Canarsie Pier did have the special sports drink mix, and let me tell you, it was wretched.  It tasted like normal sports drinks, but then had a bitter aftertaste.  Immediately after drinking this stuff, however, your legs would suddenly bulge with incredible power, and you would shoot off leaving a trail of flames under your tires.  Maybe I’m exaggerating a little, but it felt just like this.  Unfortunately, I strategically finished my bottle before the next stop, so I could refill… and they didn’t have any.  It wasn’t until mile 85, the last stop, the “As ready as I’m ever going to get” stop, before we had any more.

The pier was amazing.  It was miles long and beautiful; the sun was high and illuminating the giant bridge (which we would all cross single file, stairs and all).  This was my burn phase of the ride.  I was high on endorphins, I was feeding off of the energy of hundreds of other riders, but my legs were starting to feel it, my feet were starting to hurt.

Green Fields
The 70 mile stop was the most welcomed break in the ride.  I greatly appreciated the water, the food, and taking my shoes off.  There was a great big field in the sun, and people were sunbathing, talking, everywhere.  The bathroom was a mess, to a degree that I do not even wish to discuss, but we found another and made our way across the Giant Bridge.

The Bronx
After the bridge, we continued along the walk way until we hit the last turnoff.  There was a woman standing there shouting and pointing “Hundred that way! Seventyfive this way!” This was very exciting for me.  We took the long way.  We’re tough!  We’re hardcore!  One Hundred Miles!

I’ve been dying to talk about this since I crossed the finish line.  We rode on everything.  From smooth blacktop to bumpy.  From large blacktop ruts to simple road cracks.  There were monster gaping potholes capable of consuming whole people.  There was dirt, grass, sand patches, debris, cobblestones, gravel, broken glass, and hard concrete.  Nothing was worse, however, than the 2 city blocks worth of the most ragged surface ever.  We were in the Bronx.  The top layer of road had been shorn off leaving the most uneven, painful to ride on, broken road ever.  It was like my bicycle was attached to a random orbit sander, or a reciprocating saw.  It was a jarring experience.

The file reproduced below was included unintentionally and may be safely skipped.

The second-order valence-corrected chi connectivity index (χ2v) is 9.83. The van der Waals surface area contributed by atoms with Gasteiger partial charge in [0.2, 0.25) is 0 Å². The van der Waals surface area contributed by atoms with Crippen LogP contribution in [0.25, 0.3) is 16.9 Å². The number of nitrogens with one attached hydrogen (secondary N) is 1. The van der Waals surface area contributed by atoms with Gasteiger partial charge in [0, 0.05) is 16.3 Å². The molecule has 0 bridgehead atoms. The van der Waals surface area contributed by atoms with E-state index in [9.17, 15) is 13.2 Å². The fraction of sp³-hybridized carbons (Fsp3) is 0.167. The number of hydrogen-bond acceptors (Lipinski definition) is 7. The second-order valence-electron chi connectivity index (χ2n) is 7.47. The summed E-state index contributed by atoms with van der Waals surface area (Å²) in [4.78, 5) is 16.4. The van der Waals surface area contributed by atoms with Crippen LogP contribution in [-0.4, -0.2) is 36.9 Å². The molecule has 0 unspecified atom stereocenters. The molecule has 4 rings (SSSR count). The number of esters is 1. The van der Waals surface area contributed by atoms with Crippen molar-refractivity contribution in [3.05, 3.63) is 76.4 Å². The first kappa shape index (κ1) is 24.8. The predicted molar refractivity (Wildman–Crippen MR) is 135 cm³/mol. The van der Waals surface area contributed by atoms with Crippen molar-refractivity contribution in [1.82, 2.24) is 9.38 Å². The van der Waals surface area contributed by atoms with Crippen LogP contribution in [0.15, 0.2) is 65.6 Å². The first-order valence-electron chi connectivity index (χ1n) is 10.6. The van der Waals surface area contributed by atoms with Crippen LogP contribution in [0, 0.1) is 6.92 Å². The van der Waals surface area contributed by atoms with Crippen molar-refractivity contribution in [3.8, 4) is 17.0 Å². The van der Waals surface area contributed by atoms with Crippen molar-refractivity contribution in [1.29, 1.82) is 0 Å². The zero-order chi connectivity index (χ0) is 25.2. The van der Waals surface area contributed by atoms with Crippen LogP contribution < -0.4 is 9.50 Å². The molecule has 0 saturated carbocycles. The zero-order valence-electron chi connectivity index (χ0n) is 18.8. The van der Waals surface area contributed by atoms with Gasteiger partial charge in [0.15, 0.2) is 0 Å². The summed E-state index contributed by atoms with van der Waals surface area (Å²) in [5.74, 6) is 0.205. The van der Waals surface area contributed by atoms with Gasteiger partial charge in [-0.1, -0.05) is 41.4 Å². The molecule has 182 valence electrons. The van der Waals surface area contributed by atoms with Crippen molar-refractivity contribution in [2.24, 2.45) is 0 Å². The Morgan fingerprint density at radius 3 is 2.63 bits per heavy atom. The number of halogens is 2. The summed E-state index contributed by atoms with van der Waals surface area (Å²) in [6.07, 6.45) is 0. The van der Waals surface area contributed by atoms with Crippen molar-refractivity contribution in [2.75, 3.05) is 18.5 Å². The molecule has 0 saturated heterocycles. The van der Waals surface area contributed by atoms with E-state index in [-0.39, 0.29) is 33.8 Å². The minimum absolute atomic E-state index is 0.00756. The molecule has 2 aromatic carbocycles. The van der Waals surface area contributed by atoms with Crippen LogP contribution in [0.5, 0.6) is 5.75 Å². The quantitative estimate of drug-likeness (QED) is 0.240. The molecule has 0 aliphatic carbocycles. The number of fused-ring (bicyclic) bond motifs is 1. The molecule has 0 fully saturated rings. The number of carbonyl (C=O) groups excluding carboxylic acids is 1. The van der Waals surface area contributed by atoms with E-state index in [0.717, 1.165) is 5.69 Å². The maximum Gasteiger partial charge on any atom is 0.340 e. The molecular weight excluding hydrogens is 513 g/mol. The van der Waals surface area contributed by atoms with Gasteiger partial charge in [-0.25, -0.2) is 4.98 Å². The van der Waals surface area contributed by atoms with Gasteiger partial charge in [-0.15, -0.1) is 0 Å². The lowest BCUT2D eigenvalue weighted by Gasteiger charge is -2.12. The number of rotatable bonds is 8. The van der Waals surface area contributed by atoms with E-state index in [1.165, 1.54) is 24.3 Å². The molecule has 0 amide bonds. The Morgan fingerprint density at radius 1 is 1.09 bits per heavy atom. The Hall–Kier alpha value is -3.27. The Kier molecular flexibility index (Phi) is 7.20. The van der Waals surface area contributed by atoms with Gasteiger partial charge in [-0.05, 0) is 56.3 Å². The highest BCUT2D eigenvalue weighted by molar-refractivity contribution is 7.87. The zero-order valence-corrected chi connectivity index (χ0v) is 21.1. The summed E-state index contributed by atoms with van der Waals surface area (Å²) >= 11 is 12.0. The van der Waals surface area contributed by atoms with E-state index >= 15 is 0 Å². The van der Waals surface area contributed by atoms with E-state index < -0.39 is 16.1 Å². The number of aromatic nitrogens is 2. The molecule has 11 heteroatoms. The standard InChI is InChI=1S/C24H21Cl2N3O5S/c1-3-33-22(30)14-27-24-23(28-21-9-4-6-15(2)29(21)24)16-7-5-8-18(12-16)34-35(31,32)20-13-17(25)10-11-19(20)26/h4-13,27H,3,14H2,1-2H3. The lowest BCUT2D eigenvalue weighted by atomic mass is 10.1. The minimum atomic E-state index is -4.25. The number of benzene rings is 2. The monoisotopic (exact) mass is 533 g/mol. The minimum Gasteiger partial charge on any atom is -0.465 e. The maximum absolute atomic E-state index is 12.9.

The End: “As ready as I’m gonna get”
Our last rest stop was different than the rest.  It was by far the least populated, and everyone at it was very tired.  On all the previous stops there were upbeat people everywhere: excited people, happly shouting, taking pictures, etc.  Here, at mile 85, there was no such foolishness.  The sportsdrink was being spooned out as powder.  Just add water and mix yourself.  I got two scoops for Dana, because her water bottle was bigger and we were at the most difficult point in the ride.  The Bronx was the hilliest part of the ride.  The saved the hills for the end.  Our fixie friends were not enjoying them either.  At the stop, another couple of riders behind me said “Are you read?” and “As ready as I’m gonna get.”  It was the perfect description of this stop.

After the stop, we rode the last 15 miles in relative silence.  To be honest, the end came before I expected it to.  I was not exhausted yet.  Then I got off my bike, and the exhaustion hit.  My feet were done.  It was easier to keep riding, but we couldn’t.  The subway was packed, we had to stand with our bikes.  My feet hurt for an hour subway ride on the A train.  Since there was a problem with one of the other trains, ours became the A train, and the conductor nearly gave himself a stroke screaming “This is the A train!” over and over, at each stop.